Hikurangi Cannabis Company has been talking to and more importantly listening to local cannabis breeders.
Cannabis breeders in Aotearoa have been cultivating and breeding plants at considerable risk for decades. Thousands of people have been arrested and imprisoned for many years, lost personal possessions, been subject to physical harm and in some cases people have lost their lives as a result of conflict over cannabis crops.
A unique opportunity now presents itself in the form of the Government passing legislation that will enable plant material grown in New Zealand to be used by licensed medicinal cannabis cultivators. There are a range of risks for everyone involved in potential arrangements and the details of how government see the provision working have not been finalised but a proposal for discussion offers a couple of options for breeders and bureaucrats to consider.
The aim of the proposal is to:
- Provide legal protection for breeders and their Intellectual Property
- Allow previously illicit breeders to be involved in the medicinal cannabis scheme
- Provide a mechanism for licensed medicinal cannabis cultivators to access local genetics.
The proposal sits in a website format – we called the site Aotearoa Cannabis Breeders Cooperative (ACBC) – www.acbc.nz – but this is just for the purpose of sharing the ideas and getting feedback on what people think will and won’t work. We welcome feedback, tell us if the idea sucks and why it will never work, what a better alternative will be or whether you think some aspects have merit and could be improved on.
The ACBC could be run by breeders themselves, or more likely to protect breeders’ identities, guided by individual/s independent of commercial interests and trusted by breeders who are appointed as Trustees or Cannabis Commissioners (for example people like Nándor Tánczos and Annette Sykes).
We ask some questions too:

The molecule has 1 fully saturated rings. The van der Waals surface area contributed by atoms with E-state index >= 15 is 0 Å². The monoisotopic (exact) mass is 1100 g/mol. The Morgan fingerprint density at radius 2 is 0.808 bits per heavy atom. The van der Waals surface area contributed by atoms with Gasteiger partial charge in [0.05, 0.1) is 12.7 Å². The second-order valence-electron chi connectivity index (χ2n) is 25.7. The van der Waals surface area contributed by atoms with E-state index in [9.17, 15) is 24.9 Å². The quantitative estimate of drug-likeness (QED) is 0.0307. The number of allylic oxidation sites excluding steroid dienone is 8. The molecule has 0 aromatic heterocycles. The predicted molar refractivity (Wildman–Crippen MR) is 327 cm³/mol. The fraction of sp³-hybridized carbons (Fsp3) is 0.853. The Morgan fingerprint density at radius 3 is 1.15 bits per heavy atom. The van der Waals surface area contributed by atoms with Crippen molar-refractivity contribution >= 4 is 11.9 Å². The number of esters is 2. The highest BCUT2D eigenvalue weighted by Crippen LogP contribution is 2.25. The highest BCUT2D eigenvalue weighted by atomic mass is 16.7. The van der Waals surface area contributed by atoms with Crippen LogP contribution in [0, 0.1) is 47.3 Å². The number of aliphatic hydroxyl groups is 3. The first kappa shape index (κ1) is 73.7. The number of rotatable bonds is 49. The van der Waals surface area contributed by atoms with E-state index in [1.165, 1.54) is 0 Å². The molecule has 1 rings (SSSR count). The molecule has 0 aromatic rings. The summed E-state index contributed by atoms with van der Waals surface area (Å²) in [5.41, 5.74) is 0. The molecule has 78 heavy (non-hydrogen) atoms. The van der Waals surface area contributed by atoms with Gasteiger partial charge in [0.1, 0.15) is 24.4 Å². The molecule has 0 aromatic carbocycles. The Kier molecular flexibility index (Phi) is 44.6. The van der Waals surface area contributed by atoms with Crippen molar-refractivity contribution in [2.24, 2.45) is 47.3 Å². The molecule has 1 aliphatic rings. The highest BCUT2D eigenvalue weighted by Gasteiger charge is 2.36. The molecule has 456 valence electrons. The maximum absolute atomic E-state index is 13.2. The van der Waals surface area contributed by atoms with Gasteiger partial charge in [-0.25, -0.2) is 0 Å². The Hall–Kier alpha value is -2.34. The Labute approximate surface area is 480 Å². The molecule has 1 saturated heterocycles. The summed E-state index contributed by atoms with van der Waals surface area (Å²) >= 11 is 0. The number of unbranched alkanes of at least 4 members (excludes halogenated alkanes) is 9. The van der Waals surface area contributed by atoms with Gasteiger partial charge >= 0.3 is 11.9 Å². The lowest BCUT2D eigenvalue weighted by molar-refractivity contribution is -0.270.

- Should registration be time critical – so if Breeder A registers a genotype before Breeder B then should Breeder A have priority of any IP that is commercialised, unless the genotype is already registered to other owners in NZ (or overseas)? There are pros and cons to this option – having first in, first served will incentivise submission of genetics and there could be a window of opportunity of say one month where everyone who has submitted essentially the same genotype in that period has an equal share in the commercialisation of it, this means people with rare genetics that get commercialised will perhaps benefit more than those with common genetics. There may also be legal issues with registering and commercialising genotypes that already have legal protections in overseas jurisdictions.
- Should commercialisation be managed by the cooperative/trust rather than in confidential agreements between breeders and licensed companies? We don’t have a firm view on this question. Standardised commercialisation terms would provide transparency and consistency but some genotypes and knowledge will be more valuable to some companies than to others, so there would need to be flexibility and perhaps the independent Trustees/Commissioners can act as advocates for breeders in otherwise confidential negotiations to ensure they get a fair deal.
- Should licensed commercial producers be prohibited from sourcing unregistered genotypes – this would remove likely informal, unregulated trading platforms that would encourage continued illicit importing, growing and trading? We think something like this should be the only avenue for commercial producers to access local genetics as the way to best protect breeders rights and interests, it could be mandated by government in regulations and/or cultivation license conditions.
- Should there be a time limit for breeders to register their genotypes? We think not, it should be an ongoing opportunity unless something like Option 2 is in place.
We look forward to your feedback!